“To have two boys work for the same company, for me it’s been a blessing,” said Howard Rasmussen. “Being here with my kids I hear how they work; I hear about their attitudes. I get complimented all the time what a great job I’ve done with my kids. Not many people experience that firsthand.”

All three Rasmussens encourage others to consider water industry careers.

“My dad taught me, this is your opportunity, you have to take it,” said Eric Rasmussen.

North County legacy spans three generations

Ed Pedrazzi (far right) in 1996 with brother Jon Sherwood (second from right) and Vallecitos Water District employees Joe Lomeli and Rocky Eltzroth. Photo: Courtesy Ed Pedrazzi family ties

Ed Pedrazzi (far right) in 1996 with brother-in-law Jon Sherwood (second from right) and Vallecitos Water District employees Joe Lomeli and Rocky Eltzroth. Photo: Courtesy Ed Pedrazzi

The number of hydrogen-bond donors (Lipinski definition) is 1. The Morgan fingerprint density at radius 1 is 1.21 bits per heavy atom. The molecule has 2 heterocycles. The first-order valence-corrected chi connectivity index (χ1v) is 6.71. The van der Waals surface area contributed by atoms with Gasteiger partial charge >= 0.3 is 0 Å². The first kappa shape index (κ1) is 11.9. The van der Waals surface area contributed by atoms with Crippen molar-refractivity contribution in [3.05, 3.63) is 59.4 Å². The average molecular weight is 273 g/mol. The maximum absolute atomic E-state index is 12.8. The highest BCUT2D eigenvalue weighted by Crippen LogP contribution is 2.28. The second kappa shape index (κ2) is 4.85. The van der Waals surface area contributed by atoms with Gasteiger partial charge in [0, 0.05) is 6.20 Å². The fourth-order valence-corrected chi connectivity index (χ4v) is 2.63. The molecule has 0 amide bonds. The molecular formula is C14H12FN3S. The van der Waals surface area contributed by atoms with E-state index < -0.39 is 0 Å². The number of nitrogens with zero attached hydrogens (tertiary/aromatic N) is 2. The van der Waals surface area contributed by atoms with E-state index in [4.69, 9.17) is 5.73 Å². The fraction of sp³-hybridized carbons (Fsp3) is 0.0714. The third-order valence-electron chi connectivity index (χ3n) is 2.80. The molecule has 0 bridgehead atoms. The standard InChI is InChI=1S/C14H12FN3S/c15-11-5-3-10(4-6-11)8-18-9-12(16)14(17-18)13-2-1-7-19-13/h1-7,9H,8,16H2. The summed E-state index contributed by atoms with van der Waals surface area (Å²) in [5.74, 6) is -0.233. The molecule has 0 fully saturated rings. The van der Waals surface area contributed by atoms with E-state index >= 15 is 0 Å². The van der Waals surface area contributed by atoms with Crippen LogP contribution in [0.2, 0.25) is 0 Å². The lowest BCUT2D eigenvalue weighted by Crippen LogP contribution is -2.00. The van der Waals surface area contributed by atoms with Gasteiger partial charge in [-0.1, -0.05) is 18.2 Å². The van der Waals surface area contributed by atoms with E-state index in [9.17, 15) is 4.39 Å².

Family ties span three generations at four different water agencies in North San Diego County.

Ed Pedrazzi works at the Vallecitos Water District as Operations and Maintenance Manager. His niece, Jessica Sherwood, is a Water Resources Assistant at the Vista Irrigation District. Jessica’s father Jon Sherwood was a Water Operation Supervisor for the Vallecitos Water District. Grandfather Amos Sherwood worked at the San Dieguito Water District from 1960 to 1990, and her uncle Terry worked at the Olivenhain Municipal Water District.

Ed Pedrazzi was hired to work in the Construction Department at Vallecitos in 1989. After completing courses at Palomar College, he became certified in Water Distribution and Treatment. Until his recent retirement from teaching, Pedrazzi taught modern water technology courses at Palomar to a new generation of professionals.

Vista Irrigation District Water Resources Office Assistant Jessica Sherwood is a third-generation water industry professional. Photo: Courtesy Jessica Sherwood family ties

Vista Irrigation District Water Resources Office Assistant Jessica Sherwood is a third-generation water industry professional. Photo: Courtesy Jessica Sherwood